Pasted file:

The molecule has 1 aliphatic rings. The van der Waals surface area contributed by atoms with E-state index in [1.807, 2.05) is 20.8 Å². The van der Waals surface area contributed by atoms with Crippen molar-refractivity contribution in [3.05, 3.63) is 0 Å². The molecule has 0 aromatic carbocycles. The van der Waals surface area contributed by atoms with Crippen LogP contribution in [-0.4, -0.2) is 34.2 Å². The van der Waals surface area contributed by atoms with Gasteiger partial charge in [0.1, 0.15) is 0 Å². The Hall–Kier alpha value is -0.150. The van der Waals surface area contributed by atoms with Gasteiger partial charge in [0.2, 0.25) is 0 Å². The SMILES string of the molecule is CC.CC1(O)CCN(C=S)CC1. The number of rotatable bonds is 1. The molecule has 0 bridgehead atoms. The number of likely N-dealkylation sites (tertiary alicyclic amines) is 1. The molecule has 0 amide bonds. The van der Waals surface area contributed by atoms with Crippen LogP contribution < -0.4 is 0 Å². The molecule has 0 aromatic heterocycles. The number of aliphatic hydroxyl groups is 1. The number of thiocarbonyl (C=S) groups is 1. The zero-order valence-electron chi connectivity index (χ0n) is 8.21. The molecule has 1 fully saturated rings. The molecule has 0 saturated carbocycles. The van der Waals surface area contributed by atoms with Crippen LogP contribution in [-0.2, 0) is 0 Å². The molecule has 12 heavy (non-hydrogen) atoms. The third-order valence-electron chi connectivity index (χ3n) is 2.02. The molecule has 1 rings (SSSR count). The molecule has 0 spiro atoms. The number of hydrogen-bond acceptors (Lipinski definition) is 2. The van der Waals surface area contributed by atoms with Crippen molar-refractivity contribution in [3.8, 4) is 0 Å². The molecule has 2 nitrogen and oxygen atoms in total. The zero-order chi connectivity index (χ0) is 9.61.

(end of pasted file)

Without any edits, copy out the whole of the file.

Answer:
The molecule has 1 aliphatic rings. The van der Waals surface area contributed by atoms with E-state index in [1.807, 2.05) is 20.8 Å². The van der Waals surface area contributed by atoms with Crippen molar-refractivity contribution in [3.05, 3.63) is 0 Å². The molecule has 0 aromatic carbocycles. The van der Waals surface area contributed by atoms with Crippen LogP contribution in [-0.4, -0.2) is 34.2 Å². The van der Waals surface area contributed by atoms with Gasteiger partial charge in [0.1, 0.15) is 0 Å². The Hall–Kier alpha value is -0.150. The van der Waals surface area contributed by atoms with Gasteiger partial charge in [0.2, 0.25) is 0 Å². The SMILES string of the molecule is CC.CC1(O)CCN(C=S)CC1. The number of rotatable bonds is 1. The molecule has 0 bridgehead atoms. The number of likely N-dealkylation sites (tertiary alicyclic amines) is 1. The molecule has 0 amide bonds. The van der Waals surface area contributed by atoms with Crippen LogP contribution < -0.4 is 0 Å². The molecule has 0 aromatic heterocycles. The number of aliphatic hydroxyl groups is 1. The number of thiocarbonyl (C=S) groups is 1. The zero-order valence-electron chi connectivity index (χ0n) is 8.21. The molecule has 1 fully saturated rings. The molecule has 0 saturated carbocycles. The van der Waals surface area contributed by atoms with Crippen LogP contribution in [-0.2, 0) is 0 Å². The molecule has 12 heavy (non-hydrogen) atoms. The third-order valence-electron chi connectivity index (χ3n) is 2.02. The molecule has 1 rings (SSSR count). The molecule has 0 spiro atoms. The number of hydrogen-bond acceptors (Lipinski definition) is 2. The van der Waals surface area contributed by atoms with Crippen molar-refractivity contribution in [3.8, 4) is 0 Å². The molecule has 2 nitrogen and oxygen atoms in total. The zero-order chi connectivity index (χ0) is 9.61.